Use this URL to cite or link to this record in EThOS: https://ethos.bl.uk/OrderDetails.do?uin=uk.bl.ethos.735368
Title: An investigation into the role of patient coping style in psychological therapy
Author: Reid, Aileen
Awarding Body: University of Edinburgh
Current Institution: University of Edinburgh
Date of Award: 2003
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Abstract:
Objectives: The aim of this study was to investigate the role of patient coping style in psychological therapy, in particular whether patient coping style was associated with therapeutic alliance and therapeutic outcome after six sessions of therapy. Method: The study was conducted in a naturalistic setting. All outpatients who opted in see a psychologist in a general adult clinical psychology department over a four month period were invited to participate. Patients who agreed to participate completed a pre-therapy questionnaire to measure their coping style. After three sessions of therapy, participants and their psychologists completed independent measures of a therapeutic alliance scale. Participants repeated the pre-therapy coping questionnaire after their sixth session of therapy and another measure (already administered pre-therapy as part of routine practice) to assess for changes in their levels of psychological distress. Results: Patients with a strong reliance on cognitive approach coping strategies were found to have formed a good therapeutic alliance with their psychologist and to have experienced a reduction in their symptoms after six sessions of therapy. Conversely, patients with a strong reliance on cognitive avoidance coping strategies were found to have formed poorer therapeutic alliances with their psychologist and to have experienced smaller reductions in their symptoms after six sessions of therapy. Further examination of the results suggested that the therapeutic alliance might be a possible mediating factor between patient coping style and therapeutic outcome after six sessions, although a statistical examination of this was not viable. Conclusions: The results suggested that aspects of patient coping style might have an important role in the formation of the therapeutic alliance and therapeutic outcome after six sessions of therapy. The methodological limitations and clinical implications of these findings are discussed.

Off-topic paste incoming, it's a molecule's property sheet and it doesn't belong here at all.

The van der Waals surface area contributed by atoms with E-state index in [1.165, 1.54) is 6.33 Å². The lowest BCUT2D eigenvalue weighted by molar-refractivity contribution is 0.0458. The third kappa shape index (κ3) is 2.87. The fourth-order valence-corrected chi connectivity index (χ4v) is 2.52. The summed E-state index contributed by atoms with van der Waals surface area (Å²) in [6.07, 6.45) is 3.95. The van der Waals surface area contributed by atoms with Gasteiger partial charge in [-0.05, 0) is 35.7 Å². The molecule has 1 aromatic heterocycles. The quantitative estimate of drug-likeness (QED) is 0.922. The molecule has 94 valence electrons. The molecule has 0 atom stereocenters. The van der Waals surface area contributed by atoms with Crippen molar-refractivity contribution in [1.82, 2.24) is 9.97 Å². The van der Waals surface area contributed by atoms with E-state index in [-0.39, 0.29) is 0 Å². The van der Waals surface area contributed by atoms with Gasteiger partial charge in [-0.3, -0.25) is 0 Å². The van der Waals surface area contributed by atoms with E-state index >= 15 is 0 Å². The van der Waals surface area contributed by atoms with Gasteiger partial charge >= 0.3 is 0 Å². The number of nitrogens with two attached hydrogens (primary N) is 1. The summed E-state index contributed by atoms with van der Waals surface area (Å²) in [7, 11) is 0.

Supervisor: Not available Sponsor: Not available
Qualification Name: Thesis (D.Clin.Psy.) Qualification Level: Doctoral
EThOS ID: uk.bl.ethos.735368  DOI: Not available
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